The S&P 500 index failed to rise Monday despite gains by big tech stocks and signs of progress toward a government-spending plan to limit the economic damage from the pandemic.
Dow Jones Industrial Average
fell 184.82 points, or 0.6% to close the day at 29,863, while the
fell 15.97 points, or 0.4%, to close at 3,647. The
rose 62.17 points, or 0.5%, to end the day at 12,440.
(NFLX), which have a combined market capitalization of $3.4 trillion, rose 1.3%, 0.4% and 3.8%, respectively. Even with these stocks up, and a 29% surge by
(ALXN), the S&P 500 could not eke out a gain.
Alexion agreed to be purchased by
(AZN) for $39 billion in a cash-and-stock deal that implies a premium of 46% over Alexion’s closing price on Friday. AstraZenca fell 7.8%.
Stocks got off to a positive start in the morning, after news emerged that Congress is making another push at completing a more than $908 billion stimulus bill. Investors had grown optimistic in November that a deal would get done soon, but stocks then took a breather, moving down as Democrats and Republicans in Congress have squabbled over details. Democrats wanted more state and local funding and Republicans wanted more protection for small business from legal claims over coronavirus infections.
While stocks appear to have priced in the positive fiscal-stimulus developments, though the S&P 500 had fallen for the few days leading into Monday, it is far from certain that a deal will go through. Dennis DeBusschere, Evercore’s head of portfolio strategy research, told Barron’s via email that “strong views coming from the sell side that a fiscal deal will not get done” are pressuring market sentiment.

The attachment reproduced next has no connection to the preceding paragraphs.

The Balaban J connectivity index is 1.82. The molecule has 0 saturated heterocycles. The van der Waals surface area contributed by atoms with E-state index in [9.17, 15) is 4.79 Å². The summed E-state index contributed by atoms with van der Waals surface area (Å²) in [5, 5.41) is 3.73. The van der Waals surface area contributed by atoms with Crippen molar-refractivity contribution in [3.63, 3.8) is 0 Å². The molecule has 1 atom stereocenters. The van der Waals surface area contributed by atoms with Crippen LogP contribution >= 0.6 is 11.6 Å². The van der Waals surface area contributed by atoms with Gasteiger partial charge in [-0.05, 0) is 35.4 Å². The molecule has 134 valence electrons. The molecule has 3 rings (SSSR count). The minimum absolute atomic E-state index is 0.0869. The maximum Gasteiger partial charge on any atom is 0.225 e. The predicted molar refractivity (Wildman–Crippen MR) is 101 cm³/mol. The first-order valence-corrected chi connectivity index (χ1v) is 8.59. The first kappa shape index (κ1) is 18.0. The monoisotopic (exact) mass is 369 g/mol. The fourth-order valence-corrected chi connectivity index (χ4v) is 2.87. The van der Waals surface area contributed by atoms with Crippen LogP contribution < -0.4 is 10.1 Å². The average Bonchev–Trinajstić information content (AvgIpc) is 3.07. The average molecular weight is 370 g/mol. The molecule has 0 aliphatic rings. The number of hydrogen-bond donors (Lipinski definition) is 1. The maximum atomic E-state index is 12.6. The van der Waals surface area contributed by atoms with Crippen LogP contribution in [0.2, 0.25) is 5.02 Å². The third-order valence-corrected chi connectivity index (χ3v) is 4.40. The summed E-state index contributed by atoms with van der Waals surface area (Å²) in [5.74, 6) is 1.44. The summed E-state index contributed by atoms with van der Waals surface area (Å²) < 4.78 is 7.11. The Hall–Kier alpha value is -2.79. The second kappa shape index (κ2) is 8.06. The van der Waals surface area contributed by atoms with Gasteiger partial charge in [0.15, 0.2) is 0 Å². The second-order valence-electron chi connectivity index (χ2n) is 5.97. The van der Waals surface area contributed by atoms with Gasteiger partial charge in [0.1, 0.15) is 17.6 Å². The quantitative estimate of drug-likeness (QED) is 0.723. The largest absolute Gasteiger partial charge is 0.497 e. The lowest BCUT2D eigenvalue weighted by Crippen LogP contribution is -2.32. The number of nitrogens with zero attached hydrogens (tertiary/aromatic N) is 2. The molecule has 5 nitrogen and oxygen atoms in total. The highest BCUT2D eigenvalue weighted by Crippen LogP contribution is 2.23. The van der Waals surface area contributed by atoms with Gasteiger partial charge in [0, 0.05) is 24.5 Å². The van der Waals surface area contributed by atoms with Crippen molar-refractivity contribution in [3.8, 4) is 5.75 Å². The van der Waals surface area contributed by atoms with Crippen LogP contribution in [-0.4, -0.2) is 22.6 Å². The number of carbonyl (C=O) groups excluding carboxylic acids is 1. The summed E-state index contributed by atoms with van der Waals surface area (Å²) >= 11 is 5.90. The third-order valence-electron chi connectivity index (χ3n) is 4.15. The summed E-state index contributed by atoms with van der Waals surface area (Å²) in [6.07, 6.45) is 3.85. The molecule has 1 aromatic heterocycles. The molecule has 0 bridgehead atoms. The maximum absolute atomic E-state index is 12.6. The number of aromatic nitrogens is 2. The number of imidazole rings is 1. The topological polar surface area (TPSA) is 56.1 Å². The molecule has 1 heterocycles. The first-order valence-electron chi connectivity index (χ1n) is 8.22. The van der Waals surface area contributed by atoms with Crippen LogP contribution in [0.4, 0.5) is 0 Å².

Value stocks, which are more correlated to changes in the economy than growth stocks are, fell. The
Vanguard S&P 500 Value Index Exchange-Traded Fund
(VOOV) fell 1%.
Adding to the negative sentiment was news that OPEC cut its oil- demand forecast for 2021. The cartel said it previously expected oil demand to grow to 6.25 million barrels per day, but now expects the total to be 5.9 million. That is a negative indication about the general state of the economy.
(XOM) fell 3.3% and 3.6%, respectively.
Finally, the stock market has soared in recent months, partially because investors have high expectations for vaccines and fiscal stimulus. With valuations elevated as well, some investors are beginning to note that the risks to stocks are bigger than the potential gains.
“Market movements will be especially confusing into year-end given various event risks,” DeBusschere wrote in a note. “There is likely to be some broad based consolidation in the near term.”
One gloomy possibility, in addition to a delayed fiscal-stimulus bill, is that the billions of Covid-19 vaccine doses expected to be shipped in the next year could face trouble reaching the public. “Distribution could be an issue,” Michael Greenly, senior portfolio manager at UBS Private Wealth Management, told Barron’s.
The legendary investor Leon Cooperman told Barron’s he sees a potential 5% gain for the S&P 500 for the next year at 5%, with a possible 10% loss.
Write to Jacob Sonenshine at firstname.lastname@example.org